Column: I’m not a fan of New Year’s resolutions

As Americans wake on New Year’s Day, they’ll come together in the annual ritual of promising to immediately stop doing x, y and z and then break that promise within 72 hours.

Sometimes I think people should make resolutions to do things they already do. Think about it. There’s little chance you’re going to break it. And you can feel successful at keeping your resolutions as you do laundry or take the dog for a walk or pick your kids up from school. You know, the mentality of “keep on, keepin’ on”?

I was asked what my New Year’s resolution was recently and an awkward moment of silence followed. It was a bit like asking someone how he or she is doing. Is there really any answer other than “good”? I just said the first one that came to mind because let’s face it, are there really any resolutions other than the standard few? Thinking back, I should have said something odd like “To get the oil changed on my car every 3,000 miles” just to see the reaction. Although, oil changes really are something I should pay better attention to, so does that make it a resolution?

I’d be lying if I said keep on, keepin’ on wasn’t my motto on New Year’s Day every year, or any part of the year.

I’m not a New Year’s Resolution-maker. I stopped after about the second New Year’s Day I made resolutions. I had written a resolution down, only to find the piece of paper eight months later while packing to move and thought, “Oh yeah, I was going to do that.” Not only had I forgotten about the resolution in a matter of days, but when I found the paper, my life was in a completely different place than when I had written it down and it wasn’t even applicable anymore.

I realized my life isn’t going to drastically change just because the calendar went from Dec. 31 to Jan. 1.

Instead, I enjoy that, although news never takes a day off, I do on Jan. 1. I take a moment to reflect on the past year (while drinking a delicious cup of coffee because ruminating and coffee on a relaxing morning seem to go together), and then just keep plugging along at life.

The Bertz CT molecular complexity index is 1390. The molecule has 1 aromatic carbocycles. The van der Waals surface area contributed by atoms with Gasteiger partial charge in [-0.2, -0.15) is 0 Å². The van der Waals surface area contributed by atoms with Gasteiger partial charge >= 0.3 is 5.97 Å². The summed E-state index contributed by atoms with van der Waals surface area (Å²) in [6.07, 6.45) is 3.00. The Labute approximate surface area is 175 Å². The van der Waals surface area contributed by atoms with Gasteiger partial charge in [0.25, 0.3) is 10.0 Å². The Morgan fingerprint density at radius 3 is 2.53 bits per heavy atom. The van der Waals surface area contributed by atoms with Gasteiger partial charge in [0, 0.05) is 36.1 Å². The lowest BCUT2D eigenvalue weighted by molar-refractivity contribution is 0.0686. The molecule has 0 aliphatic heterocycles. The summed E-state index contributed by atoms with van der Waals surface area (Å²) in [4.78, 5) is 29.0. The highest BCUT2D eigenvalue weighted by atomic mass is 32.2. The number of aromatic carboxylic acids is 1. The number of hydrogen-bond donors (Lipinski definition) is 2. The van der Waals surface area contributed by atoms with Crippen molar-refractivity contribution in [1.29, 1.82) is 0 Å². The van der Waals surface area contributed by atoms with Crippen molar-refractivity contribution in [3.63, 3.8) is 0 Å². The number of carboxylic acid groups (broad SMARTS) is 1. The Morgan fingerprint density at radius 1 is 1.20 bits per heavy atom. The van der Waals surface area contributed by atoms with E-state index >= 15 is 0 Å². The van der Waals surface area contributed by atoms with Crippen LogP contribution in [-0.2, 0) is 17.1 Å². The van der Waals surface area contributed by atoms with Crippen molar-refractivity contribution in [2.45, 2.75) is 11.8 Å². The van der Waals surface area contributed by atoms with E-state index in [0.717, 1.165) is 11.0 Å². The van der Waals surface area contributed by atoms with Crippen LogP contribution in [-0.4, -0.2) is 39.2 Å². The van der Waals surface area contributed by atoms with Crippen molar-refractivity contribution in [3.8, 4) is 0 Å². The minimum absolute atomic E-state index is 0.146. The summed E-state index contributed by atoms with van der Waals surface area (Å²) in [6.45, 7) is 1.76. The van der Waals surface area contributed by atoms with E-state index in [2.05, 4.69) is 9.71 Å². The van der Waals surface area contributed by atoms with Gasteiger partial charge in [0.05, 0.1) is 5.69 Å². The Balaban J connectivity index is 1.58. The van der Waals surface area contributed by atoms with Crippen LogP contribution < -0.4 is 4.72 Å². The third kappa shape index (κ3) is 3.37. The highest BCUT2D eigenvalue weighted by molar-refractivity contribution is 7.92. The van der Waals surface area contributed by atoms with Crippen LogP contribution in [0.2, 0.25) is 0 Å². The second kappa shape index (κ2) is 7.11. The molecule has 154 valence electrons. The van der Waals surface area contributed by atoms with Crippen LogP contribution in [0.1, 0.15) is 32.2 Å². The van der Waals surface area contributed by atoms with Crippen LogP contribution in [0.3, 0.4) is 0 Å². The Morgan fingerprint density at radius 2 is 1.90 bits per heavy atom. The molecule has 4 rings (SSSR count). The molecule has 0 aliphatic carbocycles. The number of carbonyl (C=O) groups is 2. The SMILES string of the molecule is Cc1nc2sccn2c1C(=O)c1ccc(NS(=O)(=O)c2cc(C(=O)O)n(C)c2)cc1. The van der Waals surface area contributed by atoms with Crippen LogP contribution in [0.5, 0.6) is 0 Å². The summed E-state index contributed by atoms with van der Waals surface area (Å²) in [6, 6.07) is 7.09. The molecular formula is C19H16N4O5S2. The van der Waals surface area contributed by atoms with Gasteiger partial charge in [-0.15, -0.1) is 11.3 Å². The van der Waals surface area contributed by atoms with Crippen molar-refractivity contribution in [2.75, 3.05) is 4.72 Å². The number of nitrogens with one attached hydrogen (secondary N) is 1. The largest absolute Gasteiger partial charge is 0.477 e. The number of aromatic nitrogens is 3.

Because after all, life is fluid and the idea that we’ve moved from 2012 to 2013 doesn’t matter in the large scheme of things. The issues, problems, hopes and dreams people have in 2012 will still be there in 2013.

Sure, some people are among the estimated 20 percent who really do follow through on resolutions. They’re like the people you pass while driving who are running 10 miles uphill in shorts in a blizzard and you think, “Wow, that person’s either tough or insane.”

But how important are New Year’s resolutions when I can find resolution generators online? All I have to do is click my mouse on a button and presto-chango, a resolution pops up. It’s like something that so saturates society that no one blinks an eye at it anymore. According to one resolution generator, I should sing out of tune. Done. You should be glad you can’t hear me when you see me singing in my car (Yes, I’m that girl).

Whether you pooh-pooh New Year’s resolutions or take them on like the world’s greatest challenge, we’re all going to be one day further along in life on Jan. 1, so keep on, keepin’ on.

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